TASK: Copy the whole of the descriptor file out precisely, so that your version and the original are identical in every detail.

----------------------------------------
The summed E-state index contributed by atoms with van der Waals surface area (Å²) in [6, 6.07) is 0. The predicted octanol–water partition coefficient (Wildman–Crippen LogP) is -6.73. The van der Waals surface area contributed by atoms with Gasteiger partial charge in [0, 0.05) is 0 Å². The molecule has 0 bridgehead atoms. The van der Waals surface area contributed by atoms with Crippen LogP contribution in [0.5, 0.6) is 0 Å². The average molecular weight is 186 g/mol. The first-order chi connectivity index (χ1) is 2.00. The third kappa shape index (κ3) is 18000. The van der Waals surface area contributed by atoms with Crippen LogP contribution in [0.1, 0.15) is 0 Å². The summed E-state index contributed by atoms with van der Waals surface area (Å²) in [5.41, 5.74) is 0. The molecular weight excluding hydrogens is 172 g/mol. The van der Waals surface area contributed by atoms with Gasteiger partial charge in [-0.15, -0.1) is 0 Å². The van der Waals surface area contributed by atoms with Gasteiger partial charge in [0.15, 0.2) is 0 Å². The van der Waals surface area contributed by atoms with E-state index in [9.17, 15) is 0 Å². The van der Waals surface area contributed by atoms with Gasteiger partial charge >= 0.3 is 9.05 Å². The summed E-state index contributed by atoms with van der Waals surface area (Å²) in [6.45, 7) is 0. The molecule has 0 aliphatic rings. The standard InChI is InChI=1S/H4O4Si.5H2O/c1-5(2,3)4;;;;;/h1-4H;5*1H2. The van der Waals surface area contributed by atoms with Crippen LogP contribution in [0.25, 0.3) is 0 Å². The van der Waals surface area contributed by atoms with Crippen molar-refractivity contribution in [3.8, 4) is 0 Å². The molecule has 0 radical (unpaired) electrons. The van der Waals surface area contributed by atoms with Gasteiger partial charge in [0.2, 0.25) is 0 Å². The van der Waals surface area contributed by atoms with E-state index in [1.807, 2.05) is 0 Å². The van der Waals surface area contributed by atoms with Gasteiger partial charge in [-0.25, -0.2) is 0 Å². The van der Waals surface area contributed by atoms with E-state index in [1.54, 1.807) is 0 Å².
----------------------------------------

The summed E-state index contributed by atoms with van der Waals surface area (Å²) in [6, 6.07) is 0. The predicted octanol–water partition coefficient (Wildman–Crippen LogP) is -6.73. The van der Waals surface area contributed by atoms with Gasteiger partial charge in [0, 0.05) is 0 Å². The molecule has 0 bridgehead atoms. The van der Waals surface area contributed by atoms with Crippen LogP contribution in [0.5, 0.6) is 0 Å². The average molecular weight is 186 g/mol. The first-order chi connectivity index (χ1) is 2.00. The third kappa shape index (κ3) is 18000. The van der Waals surface area contributed by atoms with Crippen LogP contribution in [0.1, 0.15) is 0 Å². The summed E-state index contributed by atoms with van der Waals surface area (Å²) in [5.41, 5.74) is 0. The molecular weight excluding hydrogens is 172 g/mol. The van der Waals surface area contributed by atoms with Gasteiger partial charge in [-0.15, -0.1) is 0 Å². The van der Waals surface area contributed by atoms with Gasteiger partial charge in [0.15, 0.2) is 0 Å². The van der Waals surface area contributed by atoms with E-state index in [9.17, 15) is 0 Å². The van der Waals surface area contributed by atoms with Gasteiger partial charge >= 0.3 is 9.05 Å². The summed E-state index contributed by atoms with van der Waals surface area (Å²) in [6.45, 7) is 0. The molecule has 0 aliphatic rings. The standard InChI is InChI=1S/H4O4Si.5H2O/c1-5(2,3)4;;;;;/h1-4H;5*1H2. The van der Waals surface area contributed by atoms with Crippen LogP contribution in [0.25, 0.3) is 0 Å². The van der Waals surface area contributed by atoms with Crippen molar-refractivity contribution in [3.8, 4) is 0 Å². The molecule has 0 radical (unpaired) electrons. The van der Waals surface area contributed by atoms with Gasteiger partial charge in [0.2, 0.25) is 0 Å². The van der Waals surface area contributed by atoms with E-state index in [1.807, 2.05) is 0 Å². The van der Waals surface area contributed by atoms with Gasteiger partial charge in [-0.25, -0.2) is 0 Å². The van der Waals surface area contributed by atoms with E-state index in [1.54, 1.807) is 0 Å².